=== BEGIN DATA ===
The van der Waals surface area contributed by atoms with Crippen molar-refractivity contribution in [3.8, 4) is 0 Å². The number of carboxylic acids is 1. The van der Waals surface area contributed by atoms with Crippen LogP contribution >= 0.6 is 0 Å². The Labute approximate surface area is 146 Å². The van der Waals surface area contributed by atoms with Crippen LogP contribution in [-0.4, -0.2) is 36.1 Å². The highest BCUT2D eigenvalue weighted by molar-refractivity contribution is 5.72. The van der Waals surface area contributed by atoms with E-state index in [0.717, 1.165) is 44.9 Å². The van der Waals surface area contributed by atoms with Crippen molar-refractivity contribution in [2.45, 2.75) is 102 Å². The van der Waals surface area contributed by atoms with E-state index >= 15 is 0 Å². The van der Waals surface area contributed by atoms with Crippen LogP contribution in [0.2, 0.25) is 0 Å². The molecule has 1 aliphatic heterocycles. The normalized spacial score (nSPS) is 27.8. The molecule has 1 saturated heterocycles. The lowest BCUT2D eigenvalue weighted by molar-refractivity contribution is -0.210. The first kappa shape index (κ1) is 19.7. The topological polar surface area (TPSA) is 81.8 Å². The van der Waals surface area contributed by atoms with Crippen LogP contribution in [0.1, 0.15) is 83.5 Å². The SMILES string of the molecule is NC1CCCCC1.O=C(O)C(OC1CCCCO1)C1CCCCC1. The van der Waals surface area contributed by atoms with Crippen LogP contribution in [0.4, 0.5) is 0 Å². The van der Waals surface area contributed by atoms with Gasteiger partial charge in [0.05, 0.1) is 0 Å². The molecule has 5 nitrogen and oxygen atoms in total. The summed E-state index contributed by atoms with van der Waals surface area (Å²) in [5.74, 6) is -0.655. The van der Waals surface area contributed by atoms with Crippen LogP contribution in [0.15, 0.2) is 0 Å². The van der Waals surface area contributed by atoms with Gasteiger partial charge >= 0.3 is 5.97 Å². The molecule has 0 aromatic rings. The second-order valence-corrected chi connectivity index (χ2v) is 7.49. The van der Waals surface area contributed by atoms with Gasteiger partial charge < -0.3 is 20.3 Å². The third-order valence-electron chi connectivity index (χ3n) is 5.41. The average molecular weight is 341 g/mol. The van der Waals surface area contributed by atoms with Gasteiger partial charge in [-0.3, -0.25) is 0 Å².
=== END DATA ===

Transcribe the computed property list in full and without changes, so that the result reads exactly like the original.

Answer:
The van der Waals surface area contributed by atoms with Crippen molar-refractivity contribution in [3.8, 4) is 0 Å². The number of carboxylic acids is 1. The van der Waals surface area contributed by atoms with Crippen LogP contribution >= 0.6 is 0 Å². The Labute approximate surface area is 146 Å². The van der Waals surface area contributed by atoms with Crippen LogP contribution in [-0.4, -0.2) is 36.1 Å². The highest BCUT2D eigenvalue weighted by molar-refractivity contribution is 5.72. The van der Waals surface area contributed by atoms with E-state index in [0.717, 1.165) is 44.9 Å². The van der Waals surface area contributed by atoms with Crippen molar-refractivity contribution in [2.45, 2.75) is 102 Å². The van der Waals surface area contributed by atoms with E-state index >= 15 is 0 Å². The van der Waals surface area contributed by atoms with Crippen LogP contribution in [0.2, 0.25) is 0 Å². The molecule has 1 aliphatic heterocycles. The normalized spacial score (nSPS) is 27.8. The molecule has 1 saturated heterocycles. The lowest BCUT2D eigenvalue weighted by molar-refractivity contribution is -0.210. The first kappa shape index (κ1) is 19.7. The topological polar surface area (TPSA) is 81.8 Å². The van der Waals surface area contributed by atoms with Crippen LogP contribution in [0.1, 0.15) is 83.5 Å². The SMILES string of the molecule is NC1CCCCC1.O=C(O)C(OC1CCCCO1)C1CCCCC1. The van der Waals surface area contributed by atoms with Crippen LogP contribution in [0.4, 0.5) is 0 Å². The van der Waals surface area contributed by atoms with Gasteiger partial charge in [0.05, 0.1) is 0 Å². The molecule has 5 nitrogen and oxygen atoms in total. The summed E-state index contributed by atoms with van der Waals surface area (Å²) in [5.74, 6) is -0.655. The van der Waals surface area contributed by atoms with Crippen LogP contribution in [0.15, 0.2) is 0 Å². The van der Waals surface area contributed by atoms with Gasteiger partial charge >= 0.3 is 5.97 Å². The molecule has 0 aromatic rings. The second-order valence-corrected chi connectivity index (χ2v) is 7.49. The van der Waals surface area contributed by atoms with Gasteiger partial charge < -0.3 is 20.3 Å². The third-order valence-electron chi connectivity index (χ3n) is 5.41. The average molecular weight is 341 g/mol. The van der Waals surface area contributed by atoms with Gasteiger partial charge in [-0.3, -0.25) is 0 Å².